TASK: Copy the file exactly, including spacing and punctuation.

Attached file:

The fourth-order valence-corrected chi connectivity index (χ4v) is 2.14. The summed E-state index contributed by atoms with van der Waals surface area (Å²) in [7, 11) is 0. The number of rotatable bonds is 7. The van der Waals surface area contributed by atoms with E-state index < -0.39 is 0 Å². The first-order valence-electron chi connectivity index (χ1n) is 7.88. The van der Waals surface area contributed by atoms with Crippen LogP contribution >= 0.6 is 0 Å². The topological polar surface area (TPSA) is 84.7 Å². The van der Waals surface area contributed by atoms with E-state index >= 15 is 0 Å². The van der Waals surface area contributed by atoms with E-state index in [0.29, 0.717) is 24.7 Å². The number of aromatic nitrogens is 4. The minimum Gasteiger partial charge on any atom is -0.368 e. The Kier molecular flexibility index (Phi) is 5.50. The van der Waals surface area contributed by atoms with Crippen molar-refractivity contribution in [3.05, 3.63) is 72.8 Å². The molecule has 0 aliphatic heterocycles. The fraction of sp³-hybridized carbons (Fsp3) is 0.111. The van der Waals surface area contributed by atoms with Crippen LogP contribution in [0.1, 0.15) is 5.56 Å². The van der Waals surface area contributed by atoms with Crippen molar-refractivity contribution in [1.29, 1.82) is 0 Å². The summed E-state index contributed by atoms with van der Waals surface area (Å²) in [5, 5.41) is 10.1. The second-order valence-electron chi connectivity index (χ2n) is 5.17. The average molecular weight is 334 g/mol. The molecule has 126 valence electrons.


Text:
The fourth-order valence-corrected chi connectivity index (χ4v) is 2.14. The summed E-state index contributed by atoms with van der Waals surface area (Å²) in [7, 11) is 0. The number of rotatable bonds is 7. The van der Waals surface area contributed by atoms with E-state index < -0.39 is 0 Å². The first-order valence-electron chi connectivity index (χ1n) is 7.88. The van der Waals surface area contributed by atoms with Crippen LogP contribution >= 0.6 is 0 Å². The topological polar surface area (TPSA) is 84.7 Å². The van der Waals surface area contributed by atoms with E-state index >= 15 is 0 Å². The van der Waals surface area contributed by atoms with E-state index in [0.29, 0.717) is 24.7 Å². The number of aromatic nitrogens is 4. The minimum Gasteiger partial charge on any atom is -0.368 e. The Kier molecular flexibility index (Phi) is 5.50. The van der Waals surface area contributed by atoms with Crippen molar-refractivity contribution in [3.05, 3.63) is 72.8 Å². The molecule has 0 aliphatic heterocycles. The fraction of sp³-hybridized carbons (Fsp3) is 0.111. The van der Waals surface area contributed by atoms with Crippen LogP contribution in [0.1, 0.15) is 5.56 Å². The van der Waals surface area contributed by atoms with Crippen molar-refractivity contribution in [1.29, 1.82) is 0 Å². The summed E-state index contributed by atoms with van der Waals surface area (Å²) in [5, 5.41) is 10.1. The second-order valence-electron chi connectivity index (χ2n) is 5.17. The average molecular weight is 334 g/mol. The molecule has 126 valence electrons.